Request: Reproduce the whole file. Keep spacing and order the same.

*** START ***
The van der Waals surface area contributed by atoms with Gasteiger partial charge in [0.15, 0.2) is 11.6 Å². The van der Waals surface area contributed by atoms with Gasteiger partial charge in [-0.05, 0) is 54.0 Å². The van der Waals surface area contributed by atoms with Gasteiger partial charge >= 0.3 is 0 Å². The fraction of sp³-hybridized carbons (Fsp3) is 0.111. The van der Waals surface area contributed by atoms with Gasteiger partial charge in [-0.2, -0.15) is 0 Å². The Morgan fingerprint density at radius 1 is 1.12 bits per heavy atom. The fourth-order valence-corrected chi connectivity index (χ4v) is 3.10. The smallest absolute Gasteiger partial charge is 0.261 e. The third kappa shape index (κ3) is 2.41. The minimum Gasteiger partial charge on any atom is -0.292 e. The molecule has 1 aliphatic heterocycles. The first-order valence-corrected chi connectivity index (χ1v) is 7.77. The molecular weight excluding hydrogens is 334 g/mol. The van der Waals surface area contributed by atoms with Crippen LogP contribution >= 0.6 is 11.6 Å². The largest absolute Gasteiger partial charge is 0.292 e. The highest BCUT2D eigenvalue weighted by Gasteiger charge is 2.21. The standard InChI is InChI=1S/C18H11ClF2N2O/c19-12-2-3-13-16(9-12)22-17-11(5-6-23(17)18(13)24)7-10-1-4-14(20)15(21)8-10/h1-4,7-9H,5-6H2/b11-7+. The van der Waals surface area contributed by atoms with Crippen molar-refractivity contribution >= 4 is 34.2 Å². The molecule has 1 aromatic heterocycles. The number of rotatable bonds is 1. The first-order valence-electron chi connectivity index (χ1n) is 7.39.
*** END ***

The van der Waals surface area contributed by atoms with Gasteiger partial charge in [0.15, 0.2) is 11.6 Å². The van der Waals surface area contributed by atoms with Gasteiger partial charge in [-0.05, 0) is 54.0 Å². The van der Waals surface area contributed by atoms with Gasteiger partial charge >= 0.3 is 0 Å². The fraction of sp³-hybridized carbons (Fsp3) is 0.111. The van der Waals surface area contributed by atoms with Gasteiger partial charge in [-0.2, -0.15) is 0 Å². The Morgan fingerprint density at radius 1 is 1.12 bits per heavy atom. The fourth-order valence-corrected chi connectivity index (χ4v) is 3.10. The smallest absolute Gasteiger partial charge is 0.261 e. The third kappa shape index (κ3) is 2.41. The minimum Gasteiger partial charge on any atom is -0.292 e. The molecule has 1 aliphatic heterocycles. The first-order valence-corrected chi connectivity index (χ1v) is 7.77. The molecular weight excluding hydrogens is 334 g/mol. The van der Waals surface area contributed by atoms with Crippen LogP contribution >= 0.6 is 11.6 Å². The largest absolute Gasteiger partial charge is 0.292 e. The highest BCUT2D eigenvalue weighted by Gasteiger charge is 2.21. The standard InChI is InChI=1S/C18H11ClF2N2O/c19-12-2-3-13-16(9-12)22-17-11(5-6-23(17)18(13)24)7-10-1-4-14(20)15(21)8-10/h1-4,7-9H,5-6H2/b11-7+. The van der Waals surface area contributed by atoms with Crippen molar-refractivity contribution >= 4 is 34.2 Å². The molecule has 1 aromatic heterocycles. The number of rotatable bonds is 1. The first-order valence-electron chi connectivity index (χ1n) is 7.39.